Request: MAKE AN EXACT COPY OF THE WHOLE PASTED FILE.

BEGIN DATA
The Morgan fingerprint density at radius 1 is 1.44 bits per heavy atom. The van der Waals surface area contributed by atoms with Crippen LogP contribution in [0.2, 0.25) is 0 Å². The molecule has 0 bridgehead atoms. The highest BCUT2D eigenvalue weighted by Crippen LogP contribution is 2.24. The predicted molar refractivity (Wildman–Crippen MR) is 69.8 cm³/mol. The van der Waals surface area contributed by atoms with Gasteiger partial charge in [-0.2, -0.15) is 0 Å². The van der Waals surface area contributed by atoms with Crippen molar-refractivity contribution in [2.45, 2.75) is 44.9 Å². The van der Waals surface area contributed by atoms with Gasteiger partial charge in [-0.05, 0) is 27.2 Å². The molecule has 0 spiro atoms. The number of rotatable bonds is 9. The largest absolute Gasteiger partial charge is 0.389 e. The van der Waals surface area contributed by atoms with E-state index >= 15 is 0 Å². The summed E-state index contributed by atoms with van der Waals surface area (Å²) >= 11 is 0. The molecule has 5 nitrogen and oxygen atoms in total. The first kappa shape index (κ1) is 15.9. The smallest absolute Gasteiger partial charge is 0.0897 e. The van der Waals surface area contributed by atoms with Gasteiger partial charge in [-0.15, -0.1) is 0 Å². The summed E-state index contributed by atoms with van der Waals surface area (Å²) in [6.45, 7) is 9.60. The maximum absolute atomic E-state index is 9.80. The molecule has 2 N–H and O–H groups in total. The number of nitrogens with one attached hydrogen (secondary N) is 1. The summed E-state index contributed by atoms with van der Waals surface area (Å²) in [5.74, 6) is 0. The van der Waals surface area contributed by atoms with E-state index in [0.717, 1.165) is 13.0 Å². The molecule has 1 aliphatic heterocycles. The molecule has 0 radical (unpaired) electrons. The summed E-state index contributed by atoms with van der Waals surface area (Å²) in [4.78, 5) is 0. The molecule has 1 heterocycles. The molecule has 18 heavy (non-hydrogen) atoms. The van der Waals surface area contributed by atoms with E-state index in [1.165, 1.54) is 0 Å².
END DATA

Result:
The Morgan fingerprint density at radius 1 is 1.44 bits per heavy atom. The van der Waals surface area contributed by atoms with Crippen LogP contribution in [0.2, 0.25) is 0 Å². The molecule has 0 bridgehead atoms. The highest BCUT2D eigenvalue weighted by Crippen LogP contribution is 2.24. The predicted molar refractivity (Wildman–Crippen MR) is 69.8 cm³/mol. The van der Waals surface area contributed by atoms with Gasteiger partial charge in [-0.2, -0.15) is 0 Å². The van der Waals surface area contributed by atoms with Crippen molar-refractivity contribution in [2.45, 2.75) is 44.9 Å². The van der Waals surface area contributed by atoms with Gasteiger partial charge in [-0.05, 0) is 27.2 Å². The molecule has 0 spiro atoms. The number of rotatable bonds is 9. The largest absolute Gasteiger partial charge is 0.389 e. The van der Waals surface area contributed by atoms with E-state index >= 15 is 0 Å². The summed E-state index contributed by atoms with van der Waals surface area (Å²) >= 11 is 0. The molecule has 5 nitrogen and oxygen atoms in total. The first kappa shape index (κ1) is 15.9. The smallest absolute Gasteiger partial charge is 0.0897 e. The van der Waals surface area contributed by atoms with Gasteiger partial charge in [-0.15, -0.1) is 0 Å². The summed E-state index contributed by atoms with van der Waals surface area (Å²) in [6.45, 7) is 9.60. The maximum absolute atomic E-state index is 9.80. The molecule has 2 N–H and O–H groups in total. The number of nitrogens with one attached hydrogen (secondary N) is 1. The summed E-state index contributed by atoms with van der Waals surface area (Å²) in [5.74, 6) is 0. The van der Waals surface area contributed by atoms with E-state index in [0.717, 1.165) is 13.0 Å². The molecule has 1 aliphatic heterocycles. The molecule has 0 radical (unpaired) electrons. The summed E-state index contributed by atoms with van der Waals surface area (Å²) in [4.78, 5) is 0. The molecule has 1 heterocycles. The molecule has 18 heavy (non-hydrogen) atoms. The van der Waals surface area contributed by atoms with E-state index in [1.165, 1.54) is 0 Å².